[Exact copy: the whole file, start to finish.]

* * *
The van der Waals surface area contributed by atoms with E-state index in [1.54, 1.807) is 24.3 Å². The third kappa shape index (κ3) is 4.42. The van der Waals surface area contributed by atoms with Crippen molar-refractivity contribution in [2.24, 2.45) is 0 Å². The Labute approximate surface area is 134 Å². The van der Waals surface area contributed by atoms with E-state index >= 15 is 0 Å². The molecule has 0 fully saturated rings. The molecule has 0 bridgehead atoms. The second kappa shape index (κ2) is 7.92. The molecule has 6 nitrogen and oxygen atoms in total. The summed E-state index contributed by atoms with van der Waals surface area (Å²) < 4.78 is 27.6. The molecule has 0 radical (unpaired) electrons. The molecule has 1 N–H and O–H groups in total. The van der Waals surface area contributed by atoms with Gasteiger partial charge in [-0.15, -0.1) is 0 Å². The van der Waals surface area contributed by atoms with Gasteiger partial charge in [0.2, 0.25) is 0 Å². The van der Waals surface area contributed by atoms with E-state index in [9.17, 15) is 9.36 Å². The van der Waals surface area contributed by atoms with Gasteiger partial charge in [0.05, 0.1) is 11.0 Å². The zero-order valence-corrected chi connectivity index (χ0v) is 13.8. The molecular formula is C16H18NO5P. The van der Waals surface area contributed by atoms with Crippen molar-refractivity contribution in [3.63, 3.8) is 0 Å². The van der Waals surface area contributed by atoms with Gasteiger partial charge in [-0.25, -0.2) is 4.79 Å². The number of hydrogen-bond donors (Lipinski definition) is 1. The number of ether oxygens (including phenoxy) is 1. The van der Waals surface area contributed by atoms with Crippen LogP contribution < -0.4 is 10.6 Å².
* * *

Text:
The van der Waals surface area contributed by atoms with E-state index in [1.54, 1.807) is 24.3 Å². The third kappa shape index (κ3) is 4.42. The van der Waals surface area contributed by atoms with Crippen molar-refractivity contribution in [2.24, 2.45) is 0 Å². The Labute approximate surface area is 134 Å². The van der Waals surface area contributed by atoms with E-state index >= 15 is 0 Å². The molecule has 0 fully saturated rings. The molecule has 0 bridgehead atoms. The second kappa shape index (κ2) is 7.92. The molecule has 6 nitrogen and oxygen atoms in total. The summed E-state index contributed by atoms with van der Waals surface area (Å²) < 4.78 is 27.6. The molecule has 0 radical (unpaired) electrons. The molecule has 1 N–H and O–H groups in total. The van der Waals surface area contributed by atoms with Gasteiger partial charge in [-0.15, -0.1) is 0 Å². The van der Waals surface area contributed by atoms with Gasteiger partial charge in [0.2, 0.25) is 0 Å². The van der Waals surface area contributed by atoms with E-state index in [9.17, 15) is 9.36 Å². The van der Waals surface area contributed by atoms with Gasteiger partial charge in [0.05, 0.1) is 11.0 Å². The zero-order valence-corrected chi connectivity index (χ0v) is 13.8. The molecular formula is C16H18NO5P. The van der Waals surface area contributed by atoms with Crippen molar-refractivity contribution in [3.63, 3.8) is 0 Å². The van der Waals surface area contributed by atoms with Gasteiger partial charge in [-0.25, -0.2) is 4.79 Å². The number of hydrogen-bond donors (Lipinski definition) is 1. The number of ether oxygens (including phenoxy) is 1. The van der Waals surface area contributed by atoms with Crippen LogP contribution < -0.4 is 10.6 Å².